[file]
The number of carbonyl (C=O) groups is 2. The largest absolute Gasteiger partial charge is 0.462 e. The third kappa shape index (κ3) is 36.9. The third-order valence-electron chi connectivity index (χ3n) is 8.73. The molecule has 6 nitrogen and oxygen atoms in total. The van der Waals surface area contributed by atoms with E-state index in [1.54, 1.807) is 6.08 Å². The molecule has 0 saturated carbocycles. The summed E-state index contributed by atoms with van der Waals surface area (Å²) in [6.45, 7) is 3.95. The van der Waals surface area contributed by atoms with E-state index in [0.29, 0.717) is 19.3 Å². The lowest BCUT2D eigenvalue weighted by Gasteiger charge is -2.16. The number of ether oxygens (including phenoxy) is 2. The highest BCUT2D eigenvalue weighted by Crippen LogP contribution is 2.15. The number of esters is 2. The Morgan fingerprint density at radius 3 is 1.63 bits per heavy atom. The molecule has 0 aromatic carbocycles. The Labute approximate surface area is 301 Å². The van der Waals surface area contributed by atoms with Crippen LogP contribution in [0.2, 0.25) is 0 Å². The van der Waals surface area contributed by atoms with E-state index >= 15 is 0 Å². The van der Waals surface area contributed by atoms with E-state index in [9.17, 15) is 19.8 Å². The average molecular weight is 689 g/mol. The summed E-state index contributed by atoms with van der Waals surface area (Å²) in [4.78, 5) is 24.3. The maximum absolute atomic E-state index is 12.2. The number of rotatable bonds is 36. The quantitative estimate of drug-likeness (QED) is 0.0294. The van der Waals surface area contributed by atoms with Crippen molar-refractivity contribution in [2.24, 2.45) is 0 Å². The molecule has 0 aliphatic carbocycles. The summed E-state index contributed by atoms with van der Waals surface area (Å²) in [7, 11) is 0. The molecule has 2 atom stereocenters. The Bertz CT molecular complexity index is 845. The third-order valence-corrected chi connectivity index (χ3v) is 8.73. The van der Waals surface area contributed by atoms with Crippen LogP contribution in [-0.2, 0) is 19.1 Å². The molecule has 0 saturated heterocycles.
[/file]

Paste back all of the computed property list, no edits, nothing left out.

The number of carbonyl (C=O) groups is 2. The largest absolute Gasteiger partial charge is 0.462 e. The third kappa shape index (κ3) is 36.9. The third-order valence-electron chi connectivity index (χ3n) is 8.73. The molecule has 6 nitrogen and oxygen atoms in total. The van der Waals surface area contributed by atoms with E-state index in [1.54, 1.807) is 6.08 Å². The molecule has 0 saturated carbocycles. The summed E-state index contributed by atoms with van der Waals surface area (Å²) in [6.45, 7) is 3.95. The van der Waals surface area contributed by atoms with E-state index in [0.29, 0.717) is 19.3 Å². The lowest BCUT2D eigenvalue weighted by Gasteiger charge is -2.16. The number of ether oxygens (including phenoxy) is 2. The highest BCUT2D eigenvalue weighted by Crippen LogP contribution is 2.15. The number of esters is 2. The Morgan fingerprint density at radius 3 is 1.63 bits per heavy atom. The molecule has 0 aromatic carbocycles. The Labute approximate surface area is 301 Å². The van der Waals surface area contributed by atoms with Crippen LogP contribution in [0.2, 0.25) is 0 Å². The van der Waals surface area contributed by atoms with E-state index >= 15 is 0 Å². The van der Waals surface area contributed by atoms with E-state index in [9.17, 15) is 19.8 Å². The average molecular weight is 689 g/mol. The summed E-state index contributed by atoms with van der Waals surface area (Å²) in [4.78, 5) is 24.3. The maximum absolute atomic E-state index is 12.2. The number of rotatable bonds is 36. The quantitative estimate of drug-likeness (QED) is 0.0294. The van der Waals surface area contributed by atoms with Crippen molar-refractivity contribution in [2.24, 2.45) is 0 Å². The molecule has 0 aliphatic carbocycles. The summed E-state index contributed by atoms with van der Waals surface area (Å²) in [7, 11) is 0. The molecule has 2 atom stereocenters. The Bertz CT molecular complexity index is 845. The third-order valence-corrected chi connectivity index (χ3v) is 8.73. The van der Waals surface area contributed by atoms with Crippen LogP contribution in [-0.2, 0) is 19.1 Å². The molecule has 0 saturated heterocycles.